I was very shocked and saddened to hear that David Wessel, Director of the Center for New Music and Audio Technologies (CNMAT), passed away suddenly on October 13. There have been quite a few thoughtful and strong tributes written in the past few days. Mine is more focused on our personal connection and his influences on my work and interests.
When I came to CNMAT in the mid 1990s, David Wessel was already well established in our small but growing community of academic music with computers. He had already made major influences in the field including timbre spaces and software for real-time musical performance. His focus, both in his own work, and those whom he guided, was on expressive musical performance. Through his introduction, I began working on research that included both of these influences. Along with Adrian Freed, Matt Wright, and others, we embarked are a run of successful research projects and publications, several of which remain influential.
As part of my thesis work, he and I did a version of his groundbreaking piece Antony, which features hundreds of moving partials in frequency space using my OSW software. I am hoping to resurrect the software for that in the coming weeks, but until now this video gives a sense of what this piece is about.
I did also have a chance to work on musical composition and performance at CNMAT. I was quite influenced and inspired by Wessel’s work with controllers and real-time synthesis, especially in ways that preserved the physical embodiment of performance – physical gestures mapped intuitively to musical sounds and ideas, rather than sitting behind a laptop. Although my music and performance style has evolved in very different directions since then, the principle of physical gestures guiding technology for music that he championed has remained a core part of my electronic music.
We got to attend many conferences together, including several years of the International Computer Music Conference (ICMC), where he was always ready to include me and others in social gatherings with colleagues from all over the world – he seemed to know everyone in the field. The beer, wine, and spirits often flowed freely, as did the conversation, veering from personal to deeply intellectual ideas in mathematics or psychology. This picture below was taken in Barcelona in 2005, and also includes Roberto Morales and Clarence Barlow.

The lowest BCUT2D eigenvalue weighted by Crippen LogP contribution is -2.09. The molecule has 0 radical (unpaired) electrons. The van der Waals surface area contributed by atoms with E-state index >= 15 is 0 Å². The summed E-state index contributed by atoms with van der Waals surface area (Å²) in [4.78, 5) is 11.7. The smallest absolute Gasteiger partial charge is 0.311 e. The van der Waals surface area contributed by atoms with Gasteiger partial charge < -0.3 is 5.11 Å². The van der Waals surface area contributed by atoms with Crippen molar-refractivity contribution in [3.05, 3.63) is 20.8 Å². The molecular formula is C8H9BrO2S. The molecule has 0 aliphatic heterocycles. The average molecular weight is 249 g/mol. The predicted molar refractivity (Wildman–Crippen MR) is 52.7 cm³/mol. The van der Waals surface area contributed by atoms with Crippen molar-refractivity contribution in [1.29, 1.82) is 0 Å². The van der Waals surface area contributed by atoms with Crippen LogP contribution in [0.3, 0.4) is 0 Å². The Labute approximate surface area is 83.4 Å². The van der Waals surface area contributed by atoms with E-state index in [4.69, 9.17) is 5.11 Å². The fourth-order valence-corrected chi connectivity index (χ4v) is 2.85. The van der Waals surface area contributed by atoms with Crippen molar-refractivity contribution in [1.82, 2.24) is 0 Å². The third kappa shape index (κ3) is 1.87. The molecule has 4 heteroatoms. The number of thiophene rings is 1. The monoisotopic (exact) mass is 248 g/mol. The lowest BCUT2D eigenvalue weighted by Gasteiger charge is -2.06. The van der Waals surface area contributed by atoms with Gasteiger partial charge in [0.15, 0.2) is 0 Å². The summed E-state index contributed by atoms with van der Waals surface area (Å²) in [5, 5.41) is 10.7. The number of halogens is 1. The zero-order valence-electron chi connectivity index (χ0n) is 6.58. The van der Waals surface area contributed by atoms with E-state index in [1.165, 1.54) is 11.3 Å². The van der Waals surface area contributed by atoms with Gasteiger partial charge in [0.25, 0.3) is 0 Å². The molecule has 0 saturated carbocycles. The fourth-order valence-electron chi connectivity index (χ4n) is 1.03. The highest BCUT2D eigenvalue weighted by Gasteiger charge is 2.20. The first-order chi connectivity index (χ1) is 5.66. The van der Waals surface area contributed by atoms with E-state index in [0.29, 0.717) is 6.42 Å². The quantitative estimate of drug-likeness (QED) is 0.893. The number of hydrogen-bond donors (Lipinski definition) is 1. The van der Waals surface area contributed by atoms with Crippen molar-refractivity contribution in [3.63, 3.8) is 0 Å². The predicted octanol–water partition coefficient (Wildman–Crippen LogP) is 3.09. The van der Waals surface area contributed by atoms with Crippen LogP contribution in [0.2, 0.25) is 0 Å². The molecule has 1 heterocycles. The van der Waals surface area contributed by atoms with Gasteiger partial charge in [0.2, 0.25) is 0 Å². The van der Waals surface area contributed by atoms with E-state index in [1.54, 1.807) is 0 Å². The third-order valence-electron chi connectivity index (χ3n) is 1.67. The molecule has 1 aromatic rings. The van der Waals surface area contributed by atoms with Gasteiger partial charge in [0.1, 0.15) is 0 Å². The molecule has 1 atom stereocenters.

In addition to attending these conferences, he continued to support my participation in musical and research activities and remain a part of the community, most notably sponsoring me for a prestigious Regents’ Lecturer spot in 2011. He had joined the faculty and advisory board of Berkeley’s ParLab for research in advanced parallel computing, and part of the appointment was to give talks and work with students there, but he also made sure that it included the chance to give a solo concert at CNMAT. I still recall the glowing and generous introduction he made for me at the start of the evening. Indeed I was deeply touched by it. I had the chance to return the favor early this year when I introduced him for a panel at the Bone Flute to Auto Tune conference at Berkeley. It was the last time I saw and spoke with him in person.
The entire community around CNMAT and the greater community he touched have been mourning the passing of David Wessel, as well as celebrating is personal, artistic and technological influences. There will be events to remember and celebrate his life over the next month, and I hope to be there for some of them.